Unlike my noble friend Lord Blease, I do not live in Northern Ireland and therefore am not in constant contact with its people. Nevertheless, I understand from certain of my friends and contacts engaged in the work of reconciliation and the pursuit of peace that they have deep misgivings about the implementation of the Bill. As was described by the noble Lord, Lord Hampton, in such very moving terms, these are the people who have the responsibility before them. It is their responsibility to build the future and it is for us to give them every possible help that we can.

Now may I turn to the argument of the greatest importance: the one regarding the consequences of such legislation on those enemies of democracy and freedom, the terrorist forces. First, speaking generally, may I say that in my view such a law could only give justification—spurious justification though undoubtedly it would be—to the one argument which worldwide terrorists, whether it be the PLO, the Red Brigade, the INLA, all use; namely, that it is because they cannot get representation through the ballot box that they have to resort to the gun and to the bomb. This argument is frequently put forward by terrorist forces and it has almost become a conventional justification for their crimes.

Finally, may I take the more specific example of the Provisional IRA. There can be no doubt whatsoever that this organisation, having drawn to the full the utmost publicity value out of the Fermanagh by-election, will now move on and use the disqualification provided by the Bill as a powerful propaganda weapon. They will use it not only with their own community whose interests they so callously claim to represent but also to feed their highly organised propaganda machinery overseas, notably in the United States of America, by way of manipulation of this Bill to make it appear to be an imperialistic instrument designed to prevent them from representing the true interests and wishes of the Northern Irish Catholic Community, a community which already attracts so much support and sympathy from its expatriates in the United States, support unhappily expressed not only by sentiment but more dangerously through funds and arms.

So, as I said at the start, although the Bill may appear to have so much to commend it I fear that far from assisting us in our campaign against terrorism and violence it may well have the opposite effect. We all know the ominous and daunting task that is facing the free countries in their war against terrorism. We all know how impossible it is within our democratic structure to subjugate terrorism. All that we can do is to protect as best we can members of the community from their destructive forces and to render the work of the terrorist more and more difficult. Therefore, I oppose this Bill because I very much fear that in the present climate of tension in Ireland the terrorist may contrive to use this legislation to help him in his grisly task.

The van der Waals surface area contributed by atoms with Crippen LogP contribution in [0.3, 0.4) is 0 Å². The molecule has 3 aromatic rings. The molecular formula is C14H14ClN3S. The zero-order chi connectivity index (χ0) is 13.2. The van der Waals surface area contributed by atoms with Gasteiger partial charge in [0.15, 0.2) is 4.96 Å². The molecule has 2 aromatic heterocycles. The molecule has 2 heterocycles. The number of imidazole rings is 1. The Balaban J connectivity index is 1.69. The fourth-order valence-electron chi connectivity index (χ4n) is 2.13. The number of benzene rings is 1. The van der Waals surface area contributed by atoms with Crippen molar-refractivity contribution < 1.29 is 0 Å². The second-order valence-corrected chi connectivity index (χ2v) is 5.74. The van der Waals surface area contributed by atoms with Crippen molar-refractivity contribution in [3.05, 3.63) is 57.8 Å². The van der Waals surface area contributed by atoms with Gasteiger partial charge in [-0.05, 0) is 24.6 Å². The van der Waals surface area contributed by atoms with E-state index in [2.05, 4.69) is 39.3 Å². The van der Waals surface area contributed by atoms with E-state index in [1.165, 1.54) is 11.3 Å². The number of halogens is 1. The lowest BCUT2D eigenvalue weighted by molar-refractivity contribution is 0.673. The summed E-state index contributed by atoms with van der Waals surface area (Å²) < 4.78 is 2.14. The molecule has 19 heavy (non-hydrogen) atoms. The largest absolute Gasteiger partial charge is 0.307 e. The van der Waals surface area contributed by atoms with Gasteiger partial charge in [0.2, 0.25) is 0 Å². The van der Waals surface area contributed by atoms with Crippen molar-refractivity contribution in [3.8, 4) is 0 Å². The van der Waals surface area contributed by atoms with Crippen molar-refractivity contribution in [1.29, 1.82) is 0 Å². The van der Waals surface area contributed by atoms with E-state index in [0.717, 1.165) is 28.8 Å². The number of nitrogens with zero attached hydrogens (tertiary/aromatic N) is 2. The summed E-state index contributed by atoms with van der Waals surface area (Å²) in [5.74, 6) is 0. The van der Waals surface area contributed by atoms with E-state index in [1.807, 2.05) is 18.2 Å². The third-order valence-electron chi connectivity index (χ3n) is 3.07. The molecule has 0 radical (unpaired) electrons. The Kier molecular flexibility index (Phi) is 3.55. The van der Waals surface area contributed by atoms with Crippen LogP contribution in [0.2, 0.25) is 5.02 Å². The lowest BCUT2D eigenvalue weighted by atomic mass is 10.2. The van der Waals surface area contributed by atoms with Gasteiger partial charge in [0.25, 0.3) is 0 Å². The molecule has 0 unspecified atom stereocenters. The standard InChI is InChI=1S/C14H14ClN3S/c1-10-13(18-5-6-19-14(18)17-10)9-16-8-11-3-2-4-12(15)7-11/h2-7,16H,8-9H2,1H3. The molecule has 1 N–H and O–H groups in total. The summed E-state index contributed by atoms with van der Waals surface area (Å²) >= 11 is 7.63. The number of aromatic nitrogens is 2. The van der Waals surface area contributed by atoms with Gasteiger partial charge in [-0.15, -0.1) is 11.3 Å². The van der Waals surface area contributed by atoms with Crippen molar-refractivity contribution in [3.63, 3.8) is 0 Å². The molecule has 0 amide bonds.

8.6 p.m.

Lord Jenkins of Putney

My Lords, my noble friend Lady Ewart-Biggs has dealt most comprehensively with the substance of the Bill, as indeed have other noble friends on this side of the House. Therefore I shall not attempt to match what they have said. However, I should like to say one or two words about the form which the Bill takes. Before doing so, may I apologise to the noble Lord, Lord Belstead, for the fact that I missed the opening sentences of his introductory speech which was very properly praised by my noble friend Lord Mishcon, with the qualification that he felt, and I think rightly felt, that it was perhaps a rather low-level speech which sought to present a Bill of very considerable importance as though it were a minor measure of no great consequence. Of course, the noble Lord, Lord Belstead, is an expert in this line. He is capable of presenting a nuclear explosion as though it were a firework. I have had occasion to criticise that on another occasion, and I hope to do so again.

Here we are faced with a rather extraordinary Bill. I suppose the view might be taken that we in this House are ill-fitted to criticise or comment upon a Bill which has to do with elections. Some of us have never been elected and some of us are no longer elected. However, none of us is subject to the process. Therefore, the view might be taken that perhaps we are not the best people to express opinions upon what ought to happen in another place. I do not take that view, because it seems to me that the proper function of a second Chamber is to look at legislation, to see what is wrong with it and possibly to cause the primary Chamber to think again, and perhaps to cause the Government to think again. The cogent arguments which have been put forward on this side of the House seem to carry such weight and such force that I hope the Government will be persuaded to think again. The arguments of the noble Lord, Lord Hampton, and the noble Lord, Lord Underhill, will no doubt be expressed in terms of amendments, which I hope and believe will be of such value and coherence that the Government may be persuaded to accept them. If not, I hope that we shall press them through the Lobbies.